GP Clawbacks Could Be In Store

Further proof that the buyout bubble is mirroring the tech bubble: GPs and LPs are speaking in hushed tones about GP clawbacks. Meaning, some firms scored big returns via dividend recaps or regular exits in the early days of their fund and took carried interest on them. But now, the fund’s wheels have fallen off and the fund will break even or lose money. LPs have a right to that carried interest money, and depending on your limited partnership agreement, GPs must return it.

Will it happen? Probably not in the near term. We’ve heard rumors of one or two firms doing clawbacks, but most LPs don’t expect PE firms to cough up their carry for awhile. It does come out of pocket, after all. And technically, a firm could wait eight or nine years until they’re required to give money back, or they could read the writing on the wall and score a refreshing LP relations coupe by offering it back preemptively. Several LPs I talked to laughed out loud at the preposterous suggestion that GPs would be so generous, but stranger things have happened. I mean, Battery Ventures did it in 2002. People said PE firms wouldn’t shrink their fund sizes and that’s happened almost across the board. People said they wouldn’t allow LPs to shrink their commitments, and TPG has started the party on that. For a firm with a very clear zero, it isn’t completely out of the question.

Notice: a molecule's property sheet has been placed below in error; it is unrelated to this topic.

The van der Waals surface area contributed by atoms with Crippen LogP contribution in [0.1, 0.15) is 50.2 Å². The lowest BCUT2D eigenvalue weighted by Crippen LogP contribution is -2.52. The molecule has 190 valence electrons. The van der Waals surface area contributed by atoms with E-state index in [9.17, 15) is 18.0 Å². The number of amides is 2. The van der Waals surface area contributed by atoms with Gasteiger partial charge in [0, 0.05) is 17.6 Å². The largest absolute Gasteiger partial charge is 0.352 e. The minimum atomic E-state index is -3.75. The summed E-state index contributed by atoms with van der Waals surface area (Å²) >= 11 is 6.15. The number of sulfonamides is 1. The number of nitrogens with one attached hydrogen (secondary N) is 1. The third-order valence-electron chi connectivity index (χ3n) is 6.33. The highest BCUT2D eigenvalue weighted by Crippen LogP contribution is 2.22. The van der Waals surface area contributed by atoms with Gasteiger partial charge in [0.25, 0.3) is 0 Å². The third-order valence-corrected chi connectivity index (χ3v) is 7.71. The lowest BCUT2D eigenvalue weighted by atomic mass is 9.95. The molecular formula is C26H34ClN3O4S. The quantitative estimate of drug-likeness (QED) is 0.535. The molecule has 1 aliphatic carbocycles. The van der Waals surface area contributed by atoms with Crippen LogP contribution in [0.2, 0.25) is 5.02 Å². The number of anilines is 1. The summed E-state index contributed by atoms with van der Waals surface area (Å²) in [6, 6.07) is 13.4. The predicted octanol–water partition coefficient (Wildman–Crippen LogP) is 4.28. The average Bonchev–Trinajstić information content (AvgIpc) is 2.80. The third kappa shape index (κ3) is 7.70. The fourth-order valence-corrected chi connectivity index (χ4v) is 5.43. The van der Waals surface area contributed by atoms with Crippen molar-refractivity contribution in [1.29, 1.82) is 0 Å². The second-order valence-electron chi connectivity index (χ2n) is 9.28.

One LP told me, “We’ve discussed the possibility of our funds doing that, but if I got a pre-solicited offer to settle the problem, that means it is much, much worse than we thought, since they know their portfolio better than we do.”

The next question this raises, of course, is the case of a secondary owner. Say the carry was taken on a deal while it was under the ownership of one LP, who then sold it to a secondary buyer. Who would get the clawback money—the LP that owned it during the liquidity event, or the secondary buyer who currently holds the crappy fund? From what I’ve heard it can vary and is negotiated with each secondary transaction, but generally the clawback goes to the current holder, the secondary buyer. Buyers and sellers on the secondary market have been more aware of this possibility and are negotiating clawback terms more carefully than before, one secondary buyer told me.

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